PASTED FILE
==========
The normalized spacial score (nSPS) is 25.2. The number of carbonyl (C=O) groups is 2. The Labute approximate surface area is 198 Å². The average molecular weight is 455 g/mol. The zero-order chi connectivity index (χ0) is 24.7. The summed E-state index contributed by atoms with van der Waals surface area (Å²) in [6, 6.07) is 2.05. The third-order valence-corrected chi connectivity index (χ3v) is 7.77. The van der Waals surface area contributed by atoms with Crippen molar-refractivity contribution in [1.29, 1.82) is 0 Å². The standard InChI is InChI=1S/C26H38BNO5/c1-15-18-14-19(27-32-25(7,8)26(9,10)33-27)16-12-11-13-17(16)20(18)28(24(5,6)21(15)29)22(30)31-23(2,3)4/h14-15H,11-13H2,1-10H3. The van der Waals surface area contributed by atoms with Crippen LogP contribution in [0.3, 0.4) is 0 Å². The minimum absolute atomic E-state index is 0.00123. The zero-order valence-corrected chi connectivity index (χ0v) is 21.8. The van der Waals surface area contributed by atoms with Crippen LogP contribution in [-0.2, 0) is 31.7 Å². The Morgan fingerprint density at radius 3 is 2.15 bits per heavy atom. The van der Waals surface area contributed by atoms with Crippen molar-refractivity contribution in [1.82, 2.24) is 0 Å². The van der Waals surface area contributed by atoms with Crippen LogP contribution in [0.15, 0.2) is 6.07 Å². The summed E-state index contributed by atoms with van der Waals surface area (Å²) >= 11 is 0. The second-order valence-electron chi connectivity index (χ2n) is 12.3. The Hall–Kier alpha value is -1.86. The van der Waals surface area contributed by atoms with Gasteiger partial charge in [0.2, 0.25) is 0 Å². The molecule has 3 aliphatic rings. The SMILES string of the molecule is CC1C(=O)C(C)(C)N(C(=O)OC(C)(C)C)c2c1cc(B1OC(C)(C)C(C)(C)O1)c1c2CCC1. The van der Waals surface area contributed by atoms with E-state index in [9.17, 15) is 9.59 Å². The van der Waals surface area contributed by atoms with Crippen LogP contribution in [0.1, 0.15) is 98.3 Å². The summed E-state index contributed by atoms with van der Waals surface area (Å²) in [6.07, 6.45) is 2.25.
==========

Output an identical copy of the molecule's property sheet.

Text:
The normalized spacial score (nSPS) is 25.2. The number of carbonyl (C=O) groups is 2. The Labute approximate surface area is 198 Å². The average molecular weight is 455 g/mol. The zero-order chi connectivity index (χ0) is 24.7. The summed E-state index contributed by atoms with van der Waals surface area (Å²) in [6, 6.07) is 2.05. The third-order valence-corrected chi connectivity index (χ3v) is 7.77. The van der Waals surface area contributed by atoms with Crippen molar-refractivity contribution in [1.29, 1.82) is 0 Å². The standard InChI is InChI=1S/C26H38BNO5/c1-15-18-14-19(27-32-25(7,8)26(9,10)33-27)16-12-11-13-17(16)20(18)28(24(5,6)21(15)29)22(30)31-23(2,3)4/h14-15H,11-13H2,1-10H3. The van der Waals surface area contributed by atoms with Crippen LogP contribution in [0.3, 0.4) is 0 Å². The minimum absolute atomic E-state index is 0.00123. The zero-order valence-corrected chi connectivity index (χ0v) is 21.8. The van der Waals surface area contributed by atoms with Crippen LogP contribution in [-0.2, 0) is 31.7 Å². The Morgan fingerprint density at radius 3 is 2.15 bits per heavy atom. The van der Waals surface area contributed by atoms with Crippen molar-refractivity contribution in [1.82, 2.24) is 0 Å². The van der Waals surface area contributed by atoms with Crippen LogP contribution in [0.15, 0.2) is 6.07 Å². The summed E-state index contributed by atoms with van der Waals surface area (Å²) >= 11 is 0. The second-order valence-electron chi connectivity index (χ2n) is 12.3. The Hall–Kier alpha value is -1.86. The van der Waals surface area contributed by atoms with Gasteiger partial charge in [0.2, 0.25) is 0 Å². The molecule has 3 aliphatic rings. The SMILES string of the molecule is CC1C(=O)C(C)(C)N(C(=O)OC(C)(C)C)c2c1cc(B1OC(C)(C)C(C)(C)O1)c1c2CCC1. The van der Waals surface area contributed by atoms with E-state index in [9.17, 15) is 9.59 Å². The van der Waals surface area contributed by atoms with Crippen LogP contribution in [0.1, 0.15) is 98.3 Å². The summed E-state index contributed by atoms with van der Waals surface area (Å²) in [6.07, 6.45) is 2.25.